A friend of mine recently told me how certain events in her life made her realize she should take herself seriously. The minute she said it, I was hit with an aha moment. Allow me to explain…
For someone who based her worth and validity on externalities- academia and intelligence, taking myself seriously is something that came easily but not necessarily in a good way. I would exert myself, striving over and above, trying to assert my intelligence through academic means to prove a point.
My transcript represented all my self-worth. If the numbers were high, I felt great about myself. If the numbers were low, you guessed it, I couldn’t look myself in the mirror. This carried on for the majority of my life until the moments of not looking at myself in the mirror became the norm. I struggled through my first degree and so, my self-worth faltered and limped along with me.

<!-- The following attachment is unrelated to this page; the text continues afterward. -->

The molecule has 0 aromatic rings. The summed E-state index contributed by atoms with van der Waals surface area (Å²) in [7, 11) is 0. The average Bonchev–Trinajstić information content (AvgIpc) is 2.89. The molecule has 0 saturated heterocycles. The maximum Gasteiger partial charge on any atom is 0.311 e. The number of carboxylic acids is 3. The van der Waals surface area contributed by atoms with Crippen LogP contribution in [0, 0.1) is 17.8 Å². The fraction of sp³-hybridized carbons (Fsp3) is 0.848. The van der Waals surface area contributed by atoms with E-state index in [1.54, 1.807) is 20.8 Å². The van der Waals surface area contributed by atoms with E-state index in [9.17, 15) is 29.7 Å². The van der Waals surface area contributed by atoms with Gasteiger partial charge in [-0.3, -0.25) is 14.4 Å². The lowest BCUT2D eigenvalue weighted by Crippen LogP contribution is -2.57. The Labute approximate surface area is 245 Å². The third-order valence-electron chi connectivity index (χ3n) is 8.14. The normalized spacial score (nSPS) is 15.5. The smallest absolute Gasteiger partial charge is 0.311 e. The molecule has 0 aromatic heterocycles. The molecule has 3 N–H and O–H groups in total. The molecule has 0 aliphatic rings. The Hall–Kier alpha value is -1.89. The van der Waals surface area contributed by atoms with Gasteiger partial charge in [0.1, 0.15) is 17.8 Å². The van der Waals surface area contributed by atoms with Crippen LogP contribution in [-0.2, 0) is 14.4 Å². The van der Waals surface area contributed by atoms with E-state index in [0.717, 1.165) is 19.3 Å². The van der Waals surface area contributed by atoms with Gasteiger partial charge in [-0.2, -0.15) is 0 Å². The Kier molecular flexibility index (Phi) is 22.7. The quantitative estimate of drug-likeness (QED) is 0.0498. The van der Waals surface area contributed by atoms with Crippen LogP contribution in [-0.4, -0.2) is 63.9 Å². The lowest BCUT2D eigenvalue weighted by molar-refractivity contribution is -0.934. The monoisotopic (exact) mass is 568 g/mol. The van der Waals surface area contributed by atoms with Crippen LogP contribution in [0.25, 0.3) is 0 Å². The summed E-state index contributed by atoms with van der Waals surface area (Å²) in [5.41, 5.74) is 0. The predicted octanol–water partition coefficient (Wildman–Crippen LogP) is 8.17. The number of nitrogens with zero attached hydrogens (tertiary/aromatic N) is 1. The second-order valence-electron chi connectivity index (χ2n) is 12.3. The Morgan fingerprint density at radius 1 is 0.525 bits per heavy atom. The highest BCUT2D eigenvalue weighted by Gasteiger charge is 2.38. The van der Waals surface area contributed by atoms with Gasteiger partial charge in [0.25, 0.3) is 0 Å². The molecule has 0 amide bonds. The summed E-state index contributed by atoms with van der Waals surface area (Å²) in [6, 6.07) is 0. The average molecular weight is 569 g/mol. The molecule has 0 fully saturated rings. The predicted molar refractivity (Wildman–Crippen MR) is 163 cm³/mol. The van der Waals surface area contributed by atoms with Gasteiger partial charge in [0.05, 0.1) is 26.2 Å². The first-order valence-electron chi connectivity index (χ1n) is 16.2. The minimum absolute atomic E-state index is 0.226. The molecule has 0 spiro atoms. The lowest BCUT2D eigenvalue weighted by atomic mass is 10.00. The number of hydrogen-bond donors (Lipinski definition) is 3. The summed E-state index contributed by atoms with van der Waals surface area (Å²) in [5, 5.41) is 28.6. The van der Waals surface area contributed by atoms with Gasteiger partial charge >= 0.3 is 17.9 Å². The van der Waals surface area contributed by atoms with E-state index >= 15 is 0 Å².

This led to me to not take myself seriously. This meant taking myself out of the game. Naturally, I concluded that because my transcript had low marks, it meant I myself was low.
Why read that book? I’m not smart enough to understand it. Why take that extra class when I’m already failing my prescribed ones? I found myself keeping silent in somewhat intellectual or academic conversations because I felt I had nothing to add that would be substantial. Why apply for that job? I wasn’t worth it.
This was further propagated by the constant rejections of job and fellowship opportunities. Until one day, an application I tried several times actually came back positively. This opportunity had me as 1 of 100 people in a professional development experience and not only that, I was assigned to a Fortune 500 company. This was a dream come true.
And if I have to be completely honest, it was a dream that I didn’t even know I had because I had taken myself out of the game.
Fast forward to my time during the program, I remember I sat in a meeting where a legal matter was discussed and I made a remark under my breath. Someone caught me and asked me to repeat myself louder. My voice quaked. I was the least qualified person in the room and felt that I had no right to comment. I was urged to repeat what I said again and when I did, the room looked at me stunned.